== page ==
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  • Writer's pictureDr. Speshal Walker Gautier a.k.a. Dr. Spesh

Sis, What's in your bag?

Updated: Oct 18, 2020


In the song “Bag Lady,” Erykah Badu schooled us on the dangers of emotional baggage. “One day all them bags gone get in your way,” sang Badu. I often use this metaphor in my work with Black women. As a therapist, I believe the most important relationship is the one that you have with yourself. Getting to know yourself on an intimate level is imperative for understanding your emotional needs and expressing them to others. “Knowing” yourself involves unpacking the bags. No judgment Sis, we ALL have bags.


As we enter relationships, we each come into them with some level of baggage. Imagine a metaphorical sack of your previous experiences that have shaped you into who you are today, particularly the experiences that are heavy and perhaps weighing you down. What’s in your relationship bag, Sis? When it comes to relationships, we know from years of psychological research on attachment that we are learning and developing our expectations about relationships from the time we enter the world. Simply put, the way we form intimate bonds with others and express our needs in relationships is based on early life experiences. Sometimes people think of relationship baggage as pertaining only to recent negative experiences. In actuality, we often end up in long-standing relationship patterns due to our attachment styles. Our expectations and early models for relationships influence the types of partners we choose. So it becomes important to ask: What have I learned about how others will respond to my emotional needs or whether they will respond at all? How does this impact the partners and types of relationships I choose?


For some, early attachments with primary caregivers during childhood allow us to feel loved and attended to, setting the tone for healthy future relationships. Whereas for others, caregivers may have been less available due to life circumstances or even their own unpacked baggage. These attachments can result in feeling unlovable or neglected, ultimately leading to the development of unhealthy relationship ideals. What is your template for love, Sis? Do you love yourself and consider yourself worthy of love? Unpacking this bag is essential for understanding how you relate to yourself and others. This work might be done through various means including therapy, meditation, spiritual paths, etc. Therapy in particular is useful for identifying and changing unhelpful patterns. Whichever you choose, preparing yourself for love involves deepening self-love, worth, awareness, and compassion.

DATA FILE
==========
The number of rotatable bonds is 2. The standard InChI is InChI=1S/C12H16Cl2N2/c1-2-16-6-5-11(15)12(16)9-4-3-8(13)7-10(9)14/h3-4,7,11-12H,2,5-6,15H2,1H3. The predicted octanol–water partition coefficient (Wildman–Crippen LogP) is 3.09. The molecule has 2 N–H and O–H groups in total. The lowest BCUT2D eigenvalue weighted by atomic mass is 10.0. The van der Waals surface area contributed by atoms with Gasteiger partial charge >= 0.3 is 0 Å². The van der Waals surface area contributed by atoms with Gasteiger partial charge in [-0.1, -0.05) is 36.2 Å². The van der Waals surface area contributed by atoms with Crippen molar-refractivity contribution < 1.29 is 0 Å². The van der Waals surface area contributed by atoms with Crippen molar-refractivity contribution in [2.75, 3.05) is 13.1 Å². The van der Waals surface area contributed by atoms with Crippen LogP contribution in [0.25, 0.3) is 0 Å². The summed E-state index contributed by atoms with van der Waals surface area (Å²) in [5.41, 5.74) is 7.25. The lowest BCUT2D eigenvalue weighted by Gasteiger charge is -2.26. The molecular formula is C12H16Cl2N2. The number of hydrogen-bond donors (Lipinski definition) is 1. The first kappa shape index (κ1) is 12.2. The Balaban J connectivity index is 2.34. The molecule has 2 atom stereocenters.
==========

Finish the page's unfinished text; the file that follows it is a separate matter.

Ultimately, falling in love involves deep emotional intimacy and vulnerability, so having the capacity to identify and express your needs and feeling safe enough to communicate them is key. Now with that said, our relationships also occur within a society and culture which further influences our experience of emotional connection and vulnerability. This is an area where I believe Black women have some collective baggage which makes it hard to “pack light,” as advised by Sister Badu. Black women have been given a pretty heavy load. So Sis, we've all got some unpacking to do.

*Dr. Spesh is an Atlanta based Clinical Psychologist, blogger, and diversity consultant.*


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